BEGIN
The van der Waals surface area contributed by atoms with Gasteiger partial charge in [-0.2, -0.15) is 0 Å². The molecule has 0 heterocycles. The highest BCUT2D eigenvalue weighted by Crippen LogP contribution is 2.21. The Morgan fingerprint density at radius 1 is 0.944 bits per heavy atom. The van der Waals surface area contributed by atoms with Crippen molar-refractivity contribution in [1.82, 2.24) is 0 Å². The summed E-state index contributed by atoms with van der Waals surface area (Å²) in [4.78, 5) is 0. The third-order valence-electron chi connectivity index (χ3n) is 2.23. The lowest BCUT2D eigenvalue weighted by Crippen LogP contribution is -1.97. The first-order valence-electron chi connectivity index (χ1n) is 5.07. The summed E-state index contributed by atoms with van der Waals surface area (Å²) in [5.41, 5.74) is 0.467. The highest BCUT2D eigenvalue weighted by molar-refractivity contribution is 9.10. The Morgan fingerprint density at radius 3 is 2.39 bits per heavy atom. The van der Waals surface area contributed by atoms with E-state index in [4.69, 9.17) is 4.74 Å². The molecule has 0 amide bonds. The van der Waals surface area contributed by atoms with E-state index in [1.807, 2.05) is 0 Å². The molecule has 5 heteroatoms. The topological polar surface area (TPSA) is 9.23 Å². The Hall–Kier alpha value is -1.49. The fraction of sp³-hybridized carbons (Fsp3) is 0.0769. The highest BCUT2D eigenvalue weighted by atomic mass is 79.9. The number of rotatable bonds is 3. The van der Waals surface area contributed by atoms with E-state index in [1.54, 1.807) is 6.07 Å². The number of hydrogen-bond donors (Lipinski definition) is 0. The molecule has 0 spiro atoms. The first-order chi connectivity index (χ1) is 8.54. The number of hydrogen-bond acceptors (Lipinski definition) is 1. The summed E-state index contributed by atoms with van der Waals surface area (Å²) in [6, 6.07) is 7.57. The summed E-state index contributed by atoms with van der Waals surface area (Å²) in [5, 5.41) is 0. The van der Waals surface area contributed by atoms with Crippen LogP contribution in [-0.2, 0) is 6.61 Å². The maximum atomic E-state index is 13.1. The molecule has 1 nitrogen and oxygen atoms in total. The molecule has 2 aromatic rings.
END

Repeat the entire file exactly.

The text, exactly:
The van der Waals surface area contributed by atoms with Gasteiger partial charge in [-0.2, -0.15) is 0 Å². The molecule has 0 heterocycles. The highest BCUT2D eigenvalue weighted by Crippen LogP contribution is 2.21. The Morgan fingerprint density at radius 1 is 0.944 bits per heavy atom. The van der Waals surface area contributed by atoms with Crippen molar-refractivity contribution in [1.82, 2.24) is 0 Å². The summed E-state index contributed by atoms with van der Waals surface area (Å²) in [4.78, 5) is 0. The third-order valence-electron chi connectivity index (χ3n) is 2.23. The lowest BCUT2D eigenvalue weighted by Crippen LogP contribution is -1.97. The first-order valence-electron chi connectivity index (χ1n) is 5.07. The summed E-state index contributed by atoms with van der Waals surface area (Å²) in [5.41, 5.74) is 0.467. The highest BCUT2D eigenvalue weighted by molar-refractivity contribution is 9.10. The Morgan fingerprint density at radius 3 is 2.39 bits per heavy atom. The van der Waals surface area contributed by atoms with E-state index in [4.69, 9.17) is 4.74 Å². The molecule has 0 amide bonds. The van der Waals surface area contributed by atoms with E-state index in [1.807, 2.05) is 0 Å². The molecule has 5 heteroatoms. The topological polar surface area (TPSA) is 9.23 Å². The Hall–Kier alpha value is -1.49. The fraction of sp³-hybridized carbons (Fsp3) is 0.0769. The highest BCUT2D eigenvalue weighted by atomic mass is 79.9. The number of rotatable bonds is 3. The van der Waals surface area contributed by atoms with E-state index in [1.54, 1.807) is 6.07 Å². The number of hydrogen-bond donors (Lipinski definition) is 0. The molecule has 0 spiro atoms. The first-order chi connectivity index (χ1) is 8.54. The number of hydrogen-bond acceptors (Lipinski definition) is 1. The summed E-state index contributed by atoms with van der Waals surface area (Å²) in [6, 6.07) is 7.57. The summed E-state index contributed by atoms with van der Waals surface area (Å²) in [5, 5.41) is 0. The van der Waals surface area contributed by atoms with Crippen LogP contribution in [-0.2, 0) is 6.61 Å². The maximum atomic E-state index is 13.1. The molecule has 1 nitrogen and oxygen atoms in total. The molecule has 2 aromatic rings.